small hours he had reached the fact that his will-power must be of a particularly rare and pungent quality, a fact of which he had indeed had inklings before, but no certain assurance. The scare and perplexity of his first discovery was now qualified by pride in this evidence of singularity and by vague intimations of advantage. He became aware that the church clock was striking one, and as it did not occur to him that his daily duties at Gomshott's might be miraculously dispensed with, he resumed undressing, in order to get to bed without further delay. As he struggled to get his shirt over his head, he was struck with a brilliant idea. "Let me be in bed," he said, and found himself so. "Undressed," he stipulated; and, finding the sheets cold, added hastily, "and in my nightshirt—ho, in a nice soft woollen nightshirt. Ah!" he said with immense enjoyment. "And now let me be comfortably asleep..."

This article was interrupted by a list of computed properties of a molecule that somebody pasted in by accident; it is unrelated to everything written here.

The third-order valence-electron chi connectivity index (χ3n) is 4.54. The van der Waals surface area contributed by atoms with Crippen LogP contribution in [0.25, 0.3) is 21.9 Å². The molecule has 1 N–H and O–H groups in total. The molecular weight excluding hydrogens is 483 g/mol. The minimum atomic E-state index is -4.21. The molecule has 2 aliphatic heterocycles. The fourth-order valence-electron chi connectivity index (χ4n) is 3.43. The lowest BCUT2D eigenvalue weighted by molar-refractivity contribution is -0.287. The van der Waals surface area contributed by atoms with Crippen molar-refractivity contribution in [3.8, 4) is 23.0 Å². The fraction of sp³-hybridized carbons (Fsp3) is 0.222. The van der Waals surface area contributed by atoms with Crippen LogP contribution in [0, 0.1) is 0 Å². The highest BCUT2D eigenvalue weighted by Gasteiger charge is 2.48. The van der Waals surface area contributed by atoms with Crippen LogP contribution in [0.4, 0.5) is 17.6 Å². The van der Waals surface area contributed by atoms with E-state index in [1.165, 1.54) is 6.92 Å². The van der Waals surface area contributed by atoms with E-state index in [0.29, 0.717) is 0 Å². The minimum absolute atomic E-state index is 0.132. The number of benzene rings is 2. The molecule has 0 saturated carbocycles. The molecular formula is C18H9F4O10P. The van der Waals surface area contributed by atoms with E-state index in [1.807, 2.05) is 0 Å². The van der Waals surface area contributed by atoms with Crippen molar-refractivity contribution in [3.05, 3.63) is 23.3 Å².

He awoke at his usual hour and was pensive all through breakfast-time, wondering whether his over-night experience might not be a particularly vivid dream. At length his mind turned again to cautious experiments. For instance, he had three eggs for breakfast; two his landlady had supplied, good, but shoppy, and one was a delicious fresh goose-egg, laid, cooked, and served by his extraordinary will. He hurried off to Gomshott's in a state of profound but carefully concealed excitement, and only remembered the shell of the third egg when his landlady spoke of it that night. All day he could do no work because of this astonishing new self-knowledge, but this caused him no inconvenience, because he made up for it miraculously in his last ten minutes.